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What’s The Least Fulfilling Line To Stand In?

1:29 PM EDT on May 23, 2023

SAN FERNANDO, PHILIPPINES - JUNE 18: Customers queue at a McDonald's restaurant during the launch of the BTS Meal on June 18, 2021 in San Fernando, Pampanga province, Philippines. Long queues formed in several McDonald's restaurants in the Philippines as fans of the K-pop group BTS flocked to order the newly launched and wildly popular BTS themed meals. The limited edition celebrity meal "BTS Meal", a collaboration between the fastfood giant and BTS, will be made available in 49 countries. (Photo by Ezra Acayan/Getty Images)
Ezra Acayan/Getty Images

Time for your weekly edition of the Defector Funbag. Got something on your mind? Email the Funbag. And buy Drew’s book, The Night The Lights Went Out, while you’re at it. Today, we're talking about writing good characters, soccer, dads on weed, haircuts, and more.

Your letters:

David:

What's the least fulfilling line to stand in? My local grocery store required me to stand in line during COVID, and after getting to the end of that line, I still had to go in and grocery shop. It sucked. I don't think it's the DMV, because while that's notoriously unpleasant, you get the satisfaction of knowing that you likely won't have to do it again for a long time. 

Any airport Starbucks. You know the deal: You finally make it through security, but you still have enough time before they start boarding to get yourself something to eat or drink. You go hunting around the terminal for a place to get something and HEY LOOK AT THAT, everyone else had the same idea. It’s 7 a.m. and the only places open on the concourse are a McDonald’s and a Starbucks, both of which only have one register open and lines that go to the fucking moon. Then it’s like oh fuck do I even have time to get something? Is it even worth it? The answer to both of those questions is NO. But you test out the line anyway, and it moves slower than traffic on the George Washington Bridge. The cashier is in no hurry whatsoever. You are going to fucking murder everyone else in this line, all so that you can get the world’s most average latte.

That’s the worst line to stand in, and I say that knowing full well that the line to get ONTO the airplane two minutes later isn’t much better. Also, shoutout to the lines at T.J. Maxx and Marshalls, both of which are so long that they have a pop-up convenience store built into them just so that you won’t starve to death.

Chris:

Do American soccer fans need to give it a rest with their over-Anglicized vocabulary (the table, the pitch, the kit, etc)? We have different words for those things that we use for ALL our other sports. It’s like, “I’m glad you had fun on your study abroad in Barthelona, but you’re home now.”

The only place where affecting soccer-ese bother me is with our worst MLS team name offenders, namely Inter Miami and Real Salt Lake. That second one makes the nickname “Utah Jazz” look authentic to local culture. How many Mormons call that team “reel” Salt Lake? All of them, and I don’t even blame them for it.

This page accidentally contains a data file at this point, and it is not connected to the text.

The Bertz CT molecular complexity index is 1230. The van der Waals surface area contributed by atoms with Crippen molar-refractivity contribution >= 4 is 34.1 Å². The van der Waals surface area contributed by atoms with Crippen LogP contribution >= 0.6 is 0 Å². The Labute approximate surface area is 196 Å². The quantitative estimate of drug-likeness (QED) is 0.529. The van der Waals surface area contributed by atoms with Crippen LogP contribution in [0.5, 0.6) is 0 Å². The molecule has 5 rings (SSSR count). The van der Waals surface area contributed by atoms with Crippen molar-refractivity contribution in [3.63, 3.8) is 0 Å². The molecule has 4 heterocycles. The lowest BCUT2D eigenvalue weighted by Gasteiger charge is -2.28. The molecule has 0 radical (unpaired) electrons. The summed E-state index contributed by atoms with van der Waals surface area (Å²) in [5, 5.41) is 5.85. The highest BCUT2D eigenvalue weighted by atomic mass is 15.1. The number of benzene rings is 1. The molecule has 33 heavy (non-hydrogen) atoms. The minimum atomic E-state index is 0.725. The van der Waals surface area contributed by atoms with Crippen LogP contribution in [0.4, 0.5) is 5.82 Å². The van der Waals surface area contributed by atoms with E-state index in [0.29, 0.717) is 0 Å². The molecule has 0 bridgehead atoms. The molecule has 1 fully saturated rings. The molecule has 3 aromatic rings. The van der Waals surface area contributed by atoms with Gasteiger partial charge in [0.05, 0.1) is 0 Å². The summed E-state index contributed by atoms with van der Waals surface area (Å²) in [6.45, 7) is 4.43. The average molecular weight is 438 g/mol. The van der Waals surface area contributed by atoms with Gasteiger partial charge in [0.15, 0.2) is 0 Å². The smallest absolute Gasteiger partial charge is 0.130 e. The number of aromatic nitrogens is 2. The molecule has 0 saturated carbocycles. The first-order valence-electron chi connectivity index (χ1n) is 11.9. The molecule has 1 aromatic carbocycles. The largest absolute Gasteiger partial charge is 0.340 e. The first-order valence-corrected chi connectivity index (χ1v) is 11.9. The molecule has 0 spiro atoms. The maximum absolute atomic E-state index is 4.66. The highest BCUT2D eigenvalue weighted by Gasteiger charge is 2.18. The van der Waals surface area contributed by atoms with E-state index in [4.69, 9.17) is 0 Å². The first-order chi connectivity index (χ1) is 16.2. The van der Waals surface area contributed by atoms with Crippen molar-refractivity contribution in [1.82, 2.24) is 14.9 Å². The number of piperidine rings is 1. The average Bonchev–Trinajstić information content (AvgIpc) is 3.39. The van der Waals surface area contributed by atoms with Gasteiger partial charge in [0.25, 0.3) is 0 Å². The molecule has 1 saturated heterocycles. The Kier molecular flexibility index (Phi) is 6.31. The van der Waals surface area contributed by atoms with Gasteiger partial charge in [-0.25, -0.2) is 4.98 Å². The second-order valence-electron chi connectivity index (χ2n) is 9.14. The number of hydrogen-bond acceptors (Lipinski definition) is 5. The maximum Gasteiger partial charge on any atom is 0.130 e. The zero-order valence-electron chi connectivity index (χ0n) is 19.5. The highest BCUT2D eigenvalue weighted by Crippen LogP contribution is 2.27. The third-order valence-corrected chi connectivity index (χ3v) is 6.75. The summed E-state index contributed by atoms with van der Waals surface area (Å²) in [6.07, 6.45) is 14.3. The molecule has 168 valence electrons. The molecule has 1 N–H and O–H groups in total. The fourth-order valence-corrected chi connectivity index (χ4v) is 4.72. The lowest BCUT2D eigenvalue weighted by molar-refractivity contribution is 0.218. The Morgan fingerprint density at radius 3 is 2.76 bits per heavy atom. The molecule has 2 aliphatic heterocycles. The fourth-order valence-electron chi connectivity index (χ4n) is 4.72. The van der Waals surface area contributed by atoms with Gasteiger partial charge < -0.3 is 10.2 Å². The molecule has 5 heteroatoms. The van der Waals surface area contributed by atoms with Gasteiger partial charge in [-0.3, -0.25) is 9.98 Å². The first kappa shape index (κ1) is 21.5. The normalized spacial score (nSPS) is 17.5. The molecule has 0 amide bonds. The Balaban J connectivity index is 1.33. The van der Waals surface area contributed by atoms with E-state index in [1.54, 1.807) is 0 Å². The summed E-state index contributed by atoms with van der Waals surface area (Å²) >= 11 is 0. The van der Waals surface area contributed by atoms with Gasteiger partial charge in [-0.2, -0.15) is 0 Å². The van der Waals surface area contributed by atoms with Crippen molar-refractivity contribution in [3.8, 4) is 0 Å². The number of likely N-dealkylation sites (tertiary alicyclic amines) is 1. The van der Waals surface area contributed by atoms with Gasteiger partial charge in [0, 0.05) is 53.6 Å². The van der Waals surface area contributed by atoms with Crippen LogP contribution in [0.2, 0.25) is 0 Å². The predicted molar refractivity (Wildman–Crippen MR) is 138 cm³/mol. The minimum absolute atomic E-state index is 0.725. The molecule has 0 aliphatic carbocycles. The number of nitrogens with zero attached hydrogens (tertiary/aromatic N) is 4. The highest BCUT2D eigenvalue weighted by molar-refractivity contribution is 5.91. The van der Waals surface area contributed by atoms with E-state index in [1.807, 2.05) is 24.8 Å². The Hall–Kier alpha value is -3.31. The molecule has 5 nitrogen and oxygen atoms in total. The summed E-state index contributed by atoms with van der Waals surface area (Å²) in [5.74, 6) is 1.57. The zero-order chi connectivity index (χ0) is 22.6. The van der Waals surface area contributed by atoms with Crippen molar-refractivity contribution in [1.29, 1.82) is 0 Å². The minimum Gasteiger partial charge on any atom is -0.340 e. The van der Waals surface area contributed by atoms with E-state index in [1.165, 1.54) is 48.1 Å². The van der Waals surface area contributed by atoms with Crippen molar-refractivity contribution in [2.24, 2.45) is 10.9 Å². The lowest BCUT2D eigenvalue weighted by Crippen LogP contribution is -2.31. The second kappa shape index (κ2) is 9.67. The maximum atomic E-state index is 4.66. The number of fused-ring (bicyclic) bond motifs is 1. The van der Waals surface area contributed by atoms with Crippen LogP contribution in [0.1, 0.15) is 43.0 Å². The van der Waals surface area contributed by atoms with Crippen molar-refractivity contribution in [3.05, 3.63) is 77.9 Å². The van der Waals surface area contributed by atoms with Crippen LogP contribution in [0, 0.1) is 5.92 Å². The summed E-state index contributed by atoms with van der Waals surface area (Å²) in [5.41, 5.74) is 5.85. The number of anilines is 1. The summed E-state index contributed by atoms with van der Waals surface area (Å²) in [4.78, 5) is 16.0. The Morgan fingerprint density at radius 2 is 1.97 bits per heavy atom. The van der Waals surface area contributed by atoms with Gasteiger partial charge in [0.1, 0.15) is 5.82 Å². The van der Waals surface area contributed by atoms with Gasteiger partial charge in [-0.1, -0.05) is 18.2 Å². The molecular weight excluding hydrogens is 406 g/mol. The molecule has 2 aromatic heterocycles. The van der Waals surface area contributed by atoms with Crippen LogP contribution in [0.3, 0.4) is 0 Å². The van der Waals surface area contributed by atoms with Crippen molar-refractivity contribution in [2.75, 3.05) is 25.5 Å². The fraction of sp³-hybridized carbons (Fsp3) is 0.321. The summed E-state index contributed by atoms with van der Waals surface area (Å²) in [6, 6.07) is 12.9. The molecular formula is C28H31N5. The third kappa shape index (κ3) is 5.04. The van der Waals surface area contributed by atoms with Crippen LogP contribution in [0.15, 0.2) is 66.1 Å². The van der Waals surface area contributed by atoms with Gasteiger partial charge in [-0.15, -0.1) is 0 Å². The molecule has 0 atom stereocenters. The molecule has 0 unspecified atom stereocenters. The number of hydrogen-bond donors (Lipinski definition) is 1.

Otherwise, I’m fine with using proper soccer terms like pitch, match, and nil. Those are universal terms in the sport across all English-language speaking countries, so why shouldn’t Americans also use them? That vocabulary is part of the identity of the sport and makes it unique. More important: If you don’t use those terms, you’ll sound like you don’t know what the fuck you’re talking about.

Soccerheads in America can take this too far, of course. My son is batshit crazy for soccer and, for a long stretch, insisted that I call his practice “training” and his cleats “boots.” I reacted by going full 40s mode. I went, “Oh, is that what they call cleats in soccer? Well then, OK. Let’s go get your ‘boots’ and get in the car to go the ‘the training.’” And then, just as I was getting the hang of it, he stopped giving a shit. I can call it practice again, although now I feel a touch wrong saying it.

For a decent stretch, he also wanted me to call soccer “football,” which I resisted. This wasn’t out of principle; it’s just very confusing to call soccer “football” here when the other football is so culturally dominant. It gets too confusing, and I’m too lazy to call regular football “American football.” That’s four whole extra syllables. What’s next, I gotta convert to the metric system? IN THIS COUNTRY WE SPEAK NFL. YOU GOT ME, PEOPLE?

Nick:

I am in my early 40s and just started getting into weed. Mostly to relax without having a drink. I have two questions: First, do I call it “weed” as a 42-year-old? It was always “weed” to me, but do I tell the 20-somethings I work with that I “smoke weed?” Or does calling it “weed” show my age anyway? 

I got bad news for you, Nicko: Everything you do shows your age. There’s no hiding it. You can get more plastic surgery than Madonna and everyone will still know you’re a middle-aged guy. And if you refer to weed by a more current term like “lound” (NOTE: I have no idea if kids actually call weed this), it’ll only make you look older, not the other way around. No 20-something is ever gonna hear you say one of their slang terms and be like, “Wow, that guy must be 26 like I am! We should vape together!” No sense in fighting the person you’ve become. Take it from someone who wasted a lot of his early 40s doing just that.